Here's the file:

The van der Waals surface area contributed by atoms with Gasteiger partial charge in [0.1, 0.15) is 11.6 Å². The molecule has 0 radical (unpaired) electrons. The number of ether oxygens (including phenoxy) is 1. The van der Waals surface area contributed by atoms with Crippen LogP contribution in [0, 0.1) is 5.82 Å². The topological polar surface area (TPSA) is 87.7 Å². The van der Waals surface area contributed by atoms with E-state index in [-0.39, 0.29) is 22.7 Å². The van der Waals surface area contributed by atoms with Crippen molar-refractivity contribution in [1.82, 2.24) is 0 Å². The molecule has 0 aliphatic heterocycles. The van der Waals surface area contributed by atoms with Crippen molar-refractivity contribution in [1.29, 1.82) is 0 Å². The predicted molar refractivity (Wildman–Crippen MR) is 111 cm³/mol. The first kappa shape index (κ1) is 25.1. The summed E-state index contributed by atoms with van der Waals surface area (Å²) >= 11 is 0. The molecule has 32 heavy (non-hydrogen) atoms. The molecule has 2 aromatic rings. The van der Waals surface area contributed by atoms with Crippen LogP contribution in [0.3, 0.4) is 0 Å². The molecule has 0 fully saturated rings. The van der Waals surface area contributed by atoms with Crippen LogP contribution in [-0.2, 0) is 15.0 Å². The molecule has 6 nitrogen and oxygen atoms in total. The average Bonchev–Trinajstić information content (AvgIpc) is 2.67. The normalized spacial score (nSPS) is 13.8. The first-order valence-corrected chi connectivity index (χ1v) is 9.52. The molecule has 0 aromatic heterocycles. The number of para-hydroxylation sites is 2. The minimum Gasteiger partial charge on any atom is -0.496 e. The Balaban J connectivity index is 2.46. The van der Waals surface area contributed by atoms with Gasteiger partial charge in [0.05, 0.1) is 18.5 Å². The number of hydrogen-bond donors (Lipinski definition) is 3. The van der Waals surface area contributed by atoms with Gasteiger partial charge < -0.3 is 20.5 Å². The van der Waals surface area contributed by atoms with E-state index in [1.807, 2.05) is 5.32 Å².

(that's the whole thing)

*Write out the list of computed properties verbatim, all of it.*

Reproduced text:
The van der Waals surface area contributed by atoms with Gasteiger partial charge in [0.1, 0.15) is 11.6 Å². The molecule has 0 radical (unpaired) electrons. The number of ether oxygens (including phenoxy) is 1. The van der Waals surface area contributed by atoms with Crippen LogP contribution in [0, 0.1) is 5.82 Å². The topological polar surface area (TPSA) is 87.7 Å². The van der Waals surface area contributed by atoms with E-state index in [-0.39, 0.29) is 22.7 Å². The van der Waals surface area contributed by atoms with Crippen molar-refractivity contribution in [1.82, 2.24) is 0 Å². The molecule has 0 aliphatic heterocycles. The van der Waals surface area contributed by atoms with Crippen molar-refractivity contribution in [1.29, 1.82) is 0 Å². The predicted molar refractivity (Wildman–Crippen MR) is 111 cm³/mol. The first kappa shape index (κ1) is 25.1. The summed E-state index contributed by atoms with van der Waals surface area (Å²) >= 11 is 0. The molecule has 32 heavy (non-hydrogen) atoms. The molecule has 2 aromatic rings. The van der Waals surface area contributed by atoms with Crippen LogP contribution in [0.3, 0.4) is 0 Å². The molecule has 0 fully saturated rings. The van der Waals surface area contributed by atoms with Crippen LogP contribution in [-0.2, 0) is 15.0 Å². The molecule has 6 nitrogen and oxygen atoms in total. The average Bonchev–Trinajstić information content (AvgIpc) is 2.67. The normalized spacial score (nSPS) is 13.8. The first-order valence-corrected chi connectivity index (χ1v) is 9.52. The molecule has 0 aromatic heterocycles. The number of para-hydroxylation sites is 2. The minimum Gasteiger partial charge on any atom is -0.496 e. The Balaban J connectivity index is 2.46. The van der Waals surface area contributed by atoms with Gasteiger partial charge in [0.05, 0.1) is 18.5 Å². The number of hydrogen-bond donors (Lipinski definition) is 3. The van der Waals surface area contributed by atoms with Gasteiger partial charge < -0.3 is 20.5 Å². The van der Waals surface area contributed by atoms with E-state index in [1.807, 2.05) is 5.32 Å².